NARAL president Ilyse Hogue brought the story to light in an Oct. 29 tweet, which included a photo of tampon-inspired cookies. “My friend’s 7th grader goes to a school where the kids organized for free tampons in the bathroom. The male principle said no because they would ‘abuse the privilege.’ The kids decided to stage a cookie protest. Behold the tampon cookies!”
My friend’s 7th grader goes to a school where the kids organized for free tampons in the bathroom. The male principle said no because they would “abuse the privilege.” The kids decided to stage a cookie protest. Behold the tampon cookies! pic.twitter.com/jz2KtbhOhS— ilyse hogue (@ilyseh) October 30, 2019
No specifics about the school were provided, and Hogue was not available for comment on Friday. But her tweet, which has since gone viral with more than 57,000 likes and nearly 9,000 retweets, clearly struck a nerve. Social media users had strong reactions to the principal’s puzzling response that middle school girls would “abuse the privilege” of having access to free tampons.
Abuse the privelage? Like eating too many hors d oeuvres at a cocktail party?— Merrill⭐️ (@MerrillLynched) October 30, 2019
Maybe they'll have an extra period just so they can take more???— Stray Political Cat🆘️ (@StrayPolitical) October 30, 2019
Only a dude would think tampons are a privilege.— Kelly🐝🐘🐯🐙 (@dogslovebeto) October 30, 2019
Privilege is never knowing what it’s like to be caught in public without a tampon when you need one.— kristin treado (@krtmd) October 30, 2019
Many applauded the students both for advocating for themselves in trying to get tampons in schools and for the creative protest cookies.
Fantastic! These girls have really hit on the perfect balance of activism, peaceful protest, and my favorite, snark!— Zoe (@Zoe_of_Elyon) October 30, 2019
Good for them. These kids give me so much hope.— Barbara Marshall (@BBbmarsh) October 30, 2019
I just love today’s kids. When I was that age, we would have never even said tampon out loud.— Jane Black (@AmethystMimosa) October 30, 2019
Each generation is incorporating feminism into child-rearing more and more. Yesterday’s “you can be a doctor” is now “you can be a doctor and you can demand tampons.”
Claire Coder, founder and chief executive officer of Aunt Flow — an organization that works with businesses and schools to stock their bathrooms with menstrual products and coaches students on how to advocate for themselves — called the protest cookies “remarkable.”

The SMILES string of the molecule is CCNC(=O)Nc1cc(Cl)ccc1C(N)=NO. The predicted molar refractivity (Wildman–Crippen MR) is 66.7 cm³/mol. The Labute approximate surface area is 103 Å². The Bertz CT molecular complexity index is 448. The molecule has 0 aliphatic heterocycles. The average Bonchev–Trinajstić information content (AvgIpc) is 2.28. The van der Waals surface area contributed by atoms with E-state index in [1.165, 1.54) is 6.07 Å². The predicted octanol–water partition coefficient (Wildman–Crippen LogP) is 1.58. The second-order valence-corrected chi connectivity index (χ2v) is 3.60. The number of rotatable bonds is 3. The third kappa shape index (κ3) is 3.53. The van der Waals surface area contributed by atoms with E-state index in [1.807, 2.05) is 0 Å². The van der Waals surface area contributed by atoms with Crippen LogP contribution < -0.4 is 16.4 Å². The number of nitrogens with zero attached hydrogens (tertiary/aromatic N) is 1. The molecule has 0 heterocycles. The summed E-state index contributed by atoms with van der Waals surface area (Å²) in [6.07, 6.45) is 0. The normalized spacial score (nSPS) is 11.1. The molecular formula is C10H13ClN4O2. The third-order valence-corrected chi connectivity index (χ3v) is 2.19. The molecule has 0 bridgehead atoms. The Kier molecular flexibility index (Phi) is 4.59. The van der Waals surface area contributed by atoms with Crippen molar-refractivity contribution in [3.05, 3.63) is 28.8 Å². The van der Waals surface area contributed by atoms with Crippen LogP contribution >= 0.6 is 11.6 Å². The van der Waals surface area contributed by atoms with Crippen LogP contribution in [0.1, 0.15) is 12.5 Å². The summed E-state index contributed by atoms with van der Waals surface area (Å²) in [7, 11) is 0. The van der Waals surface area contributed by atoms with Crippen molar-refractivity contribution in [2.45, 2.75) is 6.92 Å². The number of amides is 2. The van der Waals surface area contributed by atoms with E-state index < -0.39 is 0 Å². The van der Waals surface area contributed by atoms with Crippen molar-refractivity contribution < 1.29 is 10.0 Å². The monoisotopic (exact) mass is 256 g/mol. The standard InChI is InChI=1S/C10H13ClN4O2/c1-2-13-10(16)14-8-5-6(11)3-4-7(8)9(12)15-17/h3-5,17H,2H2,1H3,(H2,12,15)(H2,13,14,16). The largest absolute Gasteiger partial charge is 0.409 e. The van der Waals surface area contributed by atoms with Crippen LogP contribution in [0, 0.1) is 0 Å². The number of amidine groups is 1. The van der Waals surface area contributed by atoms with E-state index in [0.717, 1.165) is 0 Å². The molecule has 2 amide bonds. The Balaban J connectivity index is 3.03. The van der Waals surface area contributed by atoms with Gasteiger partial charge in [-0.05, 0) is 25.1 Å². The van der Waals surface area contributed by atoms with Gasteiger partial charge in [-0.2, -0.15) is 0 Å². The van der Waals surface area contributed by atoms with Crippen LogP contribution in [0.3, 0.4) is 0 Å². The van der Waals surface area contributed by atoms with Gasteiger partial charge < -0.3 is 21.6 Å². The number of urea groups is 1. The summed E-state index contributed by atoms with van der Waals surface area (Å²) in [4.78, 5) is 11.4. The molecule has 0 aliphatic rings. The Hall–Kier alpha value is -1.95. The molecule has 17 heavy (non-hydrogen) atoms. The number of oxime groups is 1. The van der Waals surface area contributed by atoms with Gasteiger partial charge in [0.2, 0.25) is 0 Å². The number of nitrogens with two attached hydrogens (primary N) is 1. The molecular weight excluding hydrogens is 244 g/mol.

“I appreciate that the students did speak out for this necessity,” Coder tells Yahoo Lifestyle. “We work with students across the U.S. to advocate for this. I love that they continued forward even when someone said no. No is not an answer anymore. That was remarkable of them.”
Advocates for free menstrual products say that they are not a luxury — they are a hygienic need, just like toilet paper and soap, which are provided for free at school. Adds Coder, referring to menstrual products: “It’s not just an amenity — it’s a necessity.”
The lack of access to free menstrual products in school isn’t simply an annoyance. It also affects girls’ education. A 2019 State of the Period survey of 1,000 teens ages 13 to 19, which was commissioned by the period underwear company, Thinx, and the menstrual movement organization, Period, found that 84 percent of students “have either missed class time or know someone who missed class time because they did not have access to period products.”
While Coder points out that some schools do offer these products to students, they’re often kept in the nurse’s office. “That’s a problem when you get your period, especially unexpectedly,” she explains – and any woman who has ever had a period knows that’s quite common. One survey, commissioned by Free the Tampons Foundation, found that 86 percent of women ages 15 to 54 have gotten their periods unexpectedly in public without any supplies on hand.
“You don’t want to leave the bathroom, go all the way to the nurse’s office, and then all the way back to the bathroom,” Coder says. Along with the potential for girls bleeding through their clothes in the middle of school, she says, “it forces you to miss valuable class time.”
Having access to tampons and pads in school can also help alleviate period poverty for students who can’t afford to buy their own menstrual products. The State of the Period survey also found that 1 in 5 teens in the U.S. “have struggled to afford period products or were not able to purchase them at all.”
For students interested in learning how to advocate for free menstrual products at school and in school bathrooms, there are several organizations they can reach out to, including Aunt Flow, Free the Tampons Foundation and Period.
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